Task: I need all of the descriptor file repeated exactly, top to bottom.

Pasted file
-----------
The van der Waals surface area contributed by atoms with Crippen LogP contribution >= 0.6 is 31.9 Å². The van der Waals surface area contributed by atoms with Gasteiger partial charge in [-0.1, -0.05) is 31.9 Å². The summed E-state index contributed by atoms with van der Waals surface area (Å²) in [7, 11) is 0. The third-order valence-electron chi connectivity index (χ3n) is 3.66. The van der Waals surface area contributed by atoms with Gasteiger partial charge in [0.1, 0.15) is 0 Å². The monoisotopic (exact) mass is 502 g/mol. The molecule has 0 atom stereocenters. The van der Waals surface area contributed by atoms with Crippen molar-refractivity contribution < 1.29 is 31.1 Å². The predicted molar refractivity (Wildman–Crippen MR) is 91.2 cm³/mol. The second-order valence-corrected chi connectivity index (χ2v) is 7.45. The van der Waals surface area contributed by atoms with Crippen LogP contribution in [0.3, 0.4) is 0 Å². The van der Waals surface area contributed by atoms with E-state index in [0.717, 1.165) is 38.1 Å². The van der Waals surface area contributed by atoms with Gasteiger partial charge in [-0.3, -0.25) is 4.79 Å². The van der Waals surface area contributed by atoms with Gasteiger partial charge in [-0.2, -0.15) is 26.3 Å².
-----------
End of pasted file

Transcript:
The van der Waals surface area contributed by atoms with Crippen LogP contribution >= 0.6 is 31.9 Å². The van der Waals surface area contributed by atoms with Gasteiger partial charge in [-0.1, -0.05) is 31.9 Å². The summed E-state index contributed by atoms with van der Waals surface area (Å²) in [7, 11) is 0. The third-order valence-electron chi connectivity index (χ3n) is 3.66. The van der Waals surface area contributed by atoms with Gasteiger partial charge in [0.1, 0.15) is 0 Å². The monoisotopic (exact) mass is 502 g/mol. The molecule has 0 atom stereocenters. The van der Waals surface area contributed by atoms with Crippen molar-refractivity contribution < 1.29 is 31.1 Å². The predicted molar refractivity (Wildman–Crippen MR) is 91.2 cm³/mol. The second-order valence-corrected chi connectivity index (χ2v) is 7.45. The van der Waals surface area contributed by atoms with Crippen LogP contribution in [0.3, 0.4) is 0 Å². The van der Waals surface area contributed by atoms with E-state index in [0.717, 1.165) is 38.1 Å². The van der Waals surface area contributed by atoms with Gasteiger partial charge in [-0.3, -0.25) is 4.79 Å². The van der Waals surface area contributed by atoms with Gasteiger partial charge in [-0.2, -0.15) is 26.3 Å².